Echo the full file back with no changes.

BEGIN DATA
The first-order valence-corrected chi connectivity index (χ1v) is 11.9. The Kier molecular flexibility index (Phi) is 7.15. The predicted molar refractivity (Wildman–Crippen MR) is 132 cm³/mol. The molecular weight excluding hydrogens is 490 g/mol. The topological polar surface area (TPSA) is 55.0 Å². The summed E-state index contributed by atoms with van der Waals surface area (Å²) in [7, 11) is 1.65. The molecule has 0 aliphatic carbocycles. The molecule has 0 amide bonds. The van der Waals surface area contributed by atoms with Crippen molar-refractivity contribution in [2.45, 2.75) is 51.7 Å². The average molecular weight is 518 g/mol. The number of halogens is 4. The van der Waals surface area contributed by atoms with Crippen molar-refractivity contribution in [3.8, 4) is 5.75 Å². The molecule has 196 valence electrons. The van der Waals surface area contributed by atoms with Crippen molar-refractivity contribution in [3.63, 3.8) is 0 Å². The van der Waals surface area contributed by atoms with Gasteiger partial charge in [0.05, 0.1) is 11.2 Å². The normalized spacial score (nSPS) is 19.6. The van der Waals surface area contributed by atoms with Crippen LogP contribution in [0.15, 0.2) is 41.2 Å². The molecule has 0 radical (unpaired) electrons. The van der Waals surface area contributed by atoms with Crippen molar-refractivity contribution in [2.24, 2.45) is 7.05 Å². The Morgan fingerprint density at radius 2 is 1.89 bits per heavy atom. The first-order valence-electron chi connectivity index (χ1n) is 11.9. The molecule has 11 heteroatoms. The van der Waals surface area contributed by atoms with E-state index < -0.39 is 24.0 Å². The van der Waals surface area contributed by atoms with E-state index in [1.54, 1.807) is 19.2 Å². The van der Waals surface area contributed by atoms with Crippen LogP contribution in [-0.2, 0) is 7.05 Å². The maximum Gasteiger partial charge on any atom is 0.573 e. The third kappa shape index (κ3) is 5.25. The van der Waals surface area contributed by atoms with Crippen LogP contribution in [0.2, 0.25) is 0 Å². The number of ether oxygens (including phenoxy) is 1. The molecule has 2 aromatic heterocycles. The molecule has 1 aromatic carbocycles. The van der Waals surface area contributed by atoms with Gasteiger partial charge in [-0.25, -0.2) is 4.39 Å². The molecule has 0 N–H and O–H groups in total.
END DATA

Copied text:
The first-order valence-corrected chi connectivity index (χ1v) is 11.9. The Kier molecular flexibility index (Phi) is 7.15. The predicted molar refractivity (Wildman–Crippen MR) is 132 cm³/mol. The molecular weight excluding hydrogens is 490 g/mol. The topological polar surface area (TPSA) is 55.0 Å². The summed E-state index contributed by atoms with van der Waals surface area (Å²) in [7, 11) is 1.65. The molecule has 0 aliphatic carbocycles. The molecule has 0 amide bonds. The van der Waals surface area contributed by atoms with Crippen molar-refractivity contribution in [2.45, 2.75) is 51.7 Å². The average molecular weight is 518 g/mol. The number of halogens is 4. The van der Waals surface area contributed by atoms with Crippen molar-refractivity contribution in [3.8, 4) is 5.75 Å². The molecule has 196 valence electrons. The van der Waals surface area contributed by atoms with Crippen molar-refractivity contribution in [3.63, 3.8) is 0 Å². The van der Waals surface area contributed by atoms with Gasteiger partial charge in [0.05, 0.1) is 11.2 Å². The normalized spacial score (nSPS) is 19.6. The van der Waals surface area contributed by atoms with Crippen LogP contribution in [0.15, 0.2) is 41.2 Å². The molecule has 0 radical (unpaired) electrons. The van der Waals surface area contributed by atoms with Crippen molar-refractivity contribution in [2.24, 2.45) is 7.05 Å². The Morgan fingerprint density at radius 2 is 1.89 bits per heavy atom. The first-order valence-electron chi connectivity index (χ1n) is 11.9. The molecule has 11 heteroatoms. The van der Waals surface area contributed by atoms with E-state index < -0.39 is 24.0 Å². The van der Waals surface area contributed by atoms with E-state index in [1.54, 1.807) is 19.2 Å². The van der Waals surface area contributed by atoms with Crippen LogP contribution in [-0.2, 0) is 7.05 Å². The maximum Gasteiger partial charge on any atom is 0.573 e. The third kappa shape index (κ3) is 5.25. The van der Waals surface area contributed by atoms with Crippen LogP contribution in [0.2, 0.25) is 0 Å². The number of ether oxygens (including phenoxy) is 1. The molecule has 2 aromatic heterocycles. The molecule has 1 aromatic carbocycles. The van der Waals surface area contributed by atoms with Gasteiger partial charge in [-0.25, -0.2) is 4.39 Å². The molecule has 0 N–H and O–H groups in total.